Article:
While the deadliest known epidemic in history was pretty dangerous to everyone around, it turns out the Black Death did not kill indiscriminately, as popular wisdom holds. Instead it targeted people who were weak to begin with.

Until now, many researchers believed everyone was at equal risk for the plague that wiped out an estimated 75 million people between 1347 and 1351.

"The fact that it killed so many people is why people assumed it killed indiscriminately," said Sharon DeWitte, a biological anthropologist at the University at Albany who made the discovery. "But actually it killed selectively. Even with diseases as horribly devastating as the Black Death, even then there are differences in individuals' risk."

Black Death cemetery

DeWitte and James Wood of Pennsylvania State University studied 490 skeletons from the East Smithfield Black Death cemetery in London, which was dug specifically for plague victims. The cemetery was excavated in the 1980s, and the skeletons were cleaned and stored for research. DeWitte and Wood recently went to London to examine the bones for lesions — holes, defects or malformations that indicate general frailty.

For a control, they compared the Black Death skeletons to samples from other cemeteries in which people were buried before the plague. The scientists estimated the victims' ages when they died, and used computer models to calculate the link between bone lesions and risk of death.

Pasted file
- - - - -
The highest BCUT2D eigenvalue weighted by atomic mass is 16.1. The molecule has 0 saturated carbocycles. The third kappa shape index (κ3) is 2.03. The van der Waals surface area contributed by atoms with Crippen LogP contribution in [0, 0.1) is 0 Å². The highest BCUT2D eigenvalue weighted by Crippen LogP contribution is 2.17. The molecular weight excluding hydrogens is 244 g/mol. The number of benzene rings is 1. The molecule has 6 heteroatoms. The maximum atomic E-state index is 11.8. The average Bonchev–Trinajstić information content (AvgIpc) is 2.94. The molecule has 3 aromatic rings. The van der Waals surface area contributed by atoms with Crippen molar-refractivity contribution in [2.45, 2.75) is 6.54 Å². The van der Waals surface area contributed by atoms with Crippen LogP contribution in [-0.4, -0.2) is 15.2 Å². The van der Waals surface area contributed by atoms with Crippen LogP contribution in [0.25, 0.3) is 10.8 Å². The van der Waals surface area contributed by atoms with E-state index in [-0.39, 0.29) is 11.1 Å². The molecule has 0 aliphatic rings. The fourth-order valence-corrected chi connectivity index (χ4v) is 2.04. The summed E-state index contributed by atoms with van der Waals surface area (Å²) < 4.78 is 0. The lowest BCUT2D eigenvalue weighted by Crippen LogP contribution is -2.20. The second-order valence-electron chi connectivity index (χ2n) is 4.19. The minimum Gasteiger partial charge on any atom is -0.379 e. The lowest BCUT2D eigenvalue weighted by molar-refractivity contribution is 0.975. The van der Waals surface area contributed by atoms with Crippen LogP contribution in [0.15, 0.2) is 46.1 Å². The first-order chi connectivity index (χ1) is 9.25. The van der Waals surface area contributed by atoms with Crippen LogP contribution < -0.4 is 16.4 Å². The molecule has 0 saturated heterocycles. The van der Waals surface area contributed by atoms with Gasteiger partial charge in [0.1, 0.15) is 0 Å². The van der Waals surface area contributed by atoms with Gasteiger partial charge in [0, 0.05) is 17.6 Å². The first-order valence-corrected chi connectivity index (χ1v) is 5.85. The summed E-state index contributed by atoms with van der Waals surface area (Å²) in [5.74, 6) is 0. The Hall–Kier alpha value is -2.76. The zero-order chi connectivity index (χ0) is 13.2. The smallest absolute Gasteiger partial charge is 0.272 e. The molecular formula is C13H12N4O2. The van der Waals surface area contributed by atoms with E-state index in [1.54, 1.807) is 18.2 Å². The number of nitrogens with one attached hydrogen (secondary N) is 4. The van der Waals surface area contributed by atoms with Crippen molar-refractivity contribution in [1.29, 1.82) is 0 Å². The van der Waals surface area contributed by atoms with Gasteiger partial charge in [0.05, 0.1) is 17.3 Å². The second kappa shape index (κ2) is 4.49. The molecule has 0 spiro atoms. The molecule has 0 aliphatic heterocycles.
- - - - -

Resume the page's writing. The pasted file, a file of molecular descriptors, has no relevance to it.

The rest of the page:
In both populations, DeWitte found a correlation. As she expected, the link between frailty and risk of death was stronger in non-plague victims, because in general, unhealthy people are more likely to die than well people. However, she also found a connection between frailty and death in the Black Death skeletons, meaning that people who were unwell before they caught the plague were more likely to die of the disease than healthy people.

The researchers assume infirm people succumbed more often because poor nutrition compromised their immune systems' ability to fight the disease.

"It makes sense that the Black Death would kill people who are already weak," DeWitte told LiveScience. "What's important is that we've provided quantitative evidence to counter the assumption that it killed indiscriminately."

The findings were published in the Jan. 28 issue of the journal, Proceedings of the National Academy of Sciences.

A perfect sample

When the Black Death swept through Europe it wiped out nearly one-third of the European population, according to published reports.

DeWitte said the new finding is particularly important because it eliminates the possibility that victims of the plague represent an unbiased sample of the fourteenth-century population, which researchers wanted to use to study general population trends.

"Some hoped that the cemeteries represented a perfect sample," DeWitte said. "That's out the window. It demonstrates that we should never expect any cemetery to provide an unbiased sample of past populations," In the Black Death cemetery, as in most cemeteries, those in poor health are over-represented.

DeWitte said the finding could help scientists prepare for future epidemics.

"This is relevant because there are a lot of diseases that are emerging and becoming much more prevalent," she said. "The fear is that these will be massive killers and everyone will be at equal risk. Being aware that there will be some people at higher risk means we can take measures to reduce their risk."